Find out how railway development could affect Windmill Bridge, 12-4pm Wednesday 7 November, Davidson Lodge, Freemasons Road

DemolitionNearWindmillBridge

Windmill Bridge connects St James Road and Lower Addiscombe Road.  If it is rebuilt, there will be a major affect on traffic.  The proposed railway development would also have an effect on some of the houses nearby.

This public consultation event will be held in Davidson Lodge at the end of Freemasons Road, the premises of the Croydon Neighbourhood Care Association. Another will be held in the same location 4-8pm, Wednesday 14 November.

Click here for details of consultation events in other venues and on other dates

What are we being consulted about?
The creation of two additional platforms at East Croydon station, and the provision of additional tracks north of the station to both London Bridge and Victoria stations.

What is needed is dedicated routes, so that trains do not have to queue for their place. To fit in the two new tracks Windmill Bridge would need to be rebuilt, which would have major implications for the Lower Addiscombe Road area.    Network Rail is proposing to build more flyovers in order to improve train flows along the tracks in the “Selhurst Triangle”.   Network Rail would consider building offices over the station and tracks as a means of sharing the cost of the scheme.

This has been branded by Network Rail as “Unblocking the Croydon Bottleneck”.   More formally, it is known as “Croydon Area Remodelling Scheme” (“CARS”).   And for you and me, it would be – if implemented – the biggest development in the borough since the Town Centre was developed in the 1960s.

During November 2018 Network Rail will be holding a series of consultation events locally, and will launch an online consultation hub on November 5th at https://consultations.networkrail.co.uk/communications/croydon-area/

What is the problem?
It is a capacity issue.   The providers have no capacity to run more trains once the 2018 timetable has been implemented.   Croydon is the crux of the problem.   The Croydon bottleneck is at the Selhurst triangle, where lines meet.

Are we just talking about a railway development?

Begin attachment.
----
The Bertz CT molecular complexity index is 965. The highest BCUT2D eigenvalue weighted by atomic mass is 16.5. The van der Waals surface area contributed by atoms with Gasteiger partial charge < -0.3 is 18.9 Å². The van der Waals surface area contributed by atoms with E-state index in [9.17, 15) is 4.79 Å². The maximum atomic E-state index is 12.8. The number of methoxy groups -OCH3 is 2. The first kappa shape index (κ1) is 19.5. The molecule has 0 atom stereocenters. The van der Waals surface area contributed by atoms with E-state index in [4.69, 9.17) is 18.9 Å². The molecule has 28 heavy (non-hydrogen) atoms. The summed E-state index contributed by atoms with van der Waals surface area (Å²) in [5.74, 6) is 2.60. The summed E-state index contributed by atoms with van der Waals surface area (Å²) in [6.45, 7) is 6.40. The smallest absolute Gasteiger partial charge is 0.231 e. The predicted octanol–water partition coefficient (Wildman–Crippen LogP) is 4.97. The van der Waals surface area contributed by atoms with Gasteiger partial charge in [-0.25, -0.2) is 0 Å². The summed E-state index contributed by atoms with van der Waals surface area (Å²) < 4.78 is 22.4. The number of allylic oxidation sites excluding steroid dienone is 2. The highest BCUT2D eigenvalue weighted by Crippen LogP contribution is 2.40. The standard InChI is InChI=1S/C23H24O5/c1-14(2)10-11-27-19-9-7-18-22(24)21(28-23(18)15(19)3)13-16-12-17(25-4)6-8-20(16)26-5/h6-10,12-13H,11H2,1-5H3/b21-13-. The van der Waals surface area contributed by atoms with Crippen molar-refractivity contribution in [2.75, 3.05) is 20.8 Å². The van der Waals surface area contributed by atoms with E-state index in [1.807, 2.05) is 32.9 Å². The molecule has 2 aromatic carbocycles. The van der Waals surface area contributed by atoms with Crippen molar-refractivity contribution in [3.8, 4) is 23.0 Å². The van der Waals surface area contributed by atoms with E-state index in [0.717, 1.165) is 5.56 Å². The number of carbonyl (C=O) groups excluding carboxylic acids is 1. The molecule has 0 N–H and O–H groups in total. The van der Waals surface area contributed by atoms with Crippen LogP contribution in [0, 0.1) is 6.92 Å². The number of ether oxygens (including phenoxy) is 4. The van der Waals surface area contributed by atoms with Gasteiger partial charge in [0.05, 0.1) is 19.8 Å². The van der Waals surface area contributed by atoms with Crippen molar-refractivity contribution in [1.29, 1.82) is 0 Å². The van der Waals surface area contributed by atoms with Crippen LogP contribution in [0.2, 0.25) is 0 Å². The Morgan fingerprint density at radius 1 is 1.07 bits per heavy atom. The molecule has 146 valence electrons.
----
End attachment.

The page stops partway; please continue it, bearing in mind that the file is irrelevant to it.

Almost certainly there would be much ancillary development (i.e. connected geographically to the station itself) of a retail, office and residential nature.

What is driving the proposal?
The need for greater capacity on the Brighton to London lines.   The recent decision to open the emergency runway at Gatwick as a second runway further increases the need.

Is this pie in the sky?
No, feet are planted firmly on the ground.   A business case was presented in 2016 for the Department for Transport (DfT) which concluded that the scheme suggests “high value for money”.    The current feasibility study is being undertaken at a cost of over fifteen million pounds.    The Network Rail is footing the bill via a DfT grant.

The cost?
Who knows?  But we are talking about well over a billion pounds.   So although it is not pie in the sky it is not a foregone conclusion either!

Who will pay?
Much capital would be needed from central government pockets, but we are almost certainly looking at several or many private and public sector partners/developers.  Croydon Council would be a partner, but it is impossible to say now what if any capital and revenue costs might fall on the Council.

Will Network Rail be putting in a planning application?
It would have to if the scheme is to progress.   Such a plan would probably require determination through a public enquiry.   Parliament would need to enact a Transport and Works Act.

What about land acquisition?
Two new tracks would entail land purchase.   There is a possibility of a flyover – not a cheap engineering solution.   Freeholders of homes and businesses whose properties may be subject to compulsory purchase have already been notified.   They would be subject to Transport Works Orders (i.e. compulsory purchase).   The impact on people close to Windmill Bridge, and in particular Gloucester Road, would be particularly considerable.  Windmill Bridge would need rebuilding in order to accommodate new track.

The effect on local road network?
Obviously, there would be implications for Gloucester Road, probably entailing the closure of the southern end.

 What about the old post office site, and the bridge to nowhere?
Don’t expect much to happen before the scheme goes ahead, if indeed the scheme does go ahead.   There would have to be construction/storage sites and access points somewhere adjacent to the station both to east and west.

Can we expect any improvements to the station itself?
There would probably be six entry/exit points:  two at each side and two in the middle; there would probably also be a new main concourse where the bridge is,  with escalating stairs.

When is the earliest the project would commence?
Work could possibly commence in 2022.   Before then, the partners and their money would need to be identified, which might perhaps happen by 2019 and perhaps not.   Then there would need to be a further two years for applications and consultations and public enquiry and parliamentary time.

And how long might it take to complete?
About six years.  So not before 2028.   Of course, trains would continue to run during the construction period.    We guess that at times services might be disrupted!

West Addiscombe Ward Councillors – Jerry Fitzpatrick, Patricia Hay-Justice and Sean Fitzsimons

You can email them at addiscombe@croydonlabour.org.uk.  You can attend their surgery on the second Saturday of each month between 10.30 a.m. and 12 p.m.   The venue is the Sir Philip Game Centre,  38 Morland Avenue,  Croydon, CR0 6EA.   The next two dates are 10 November and 8 December.

Click here for an article about the development from the Croydon Advertiser

 

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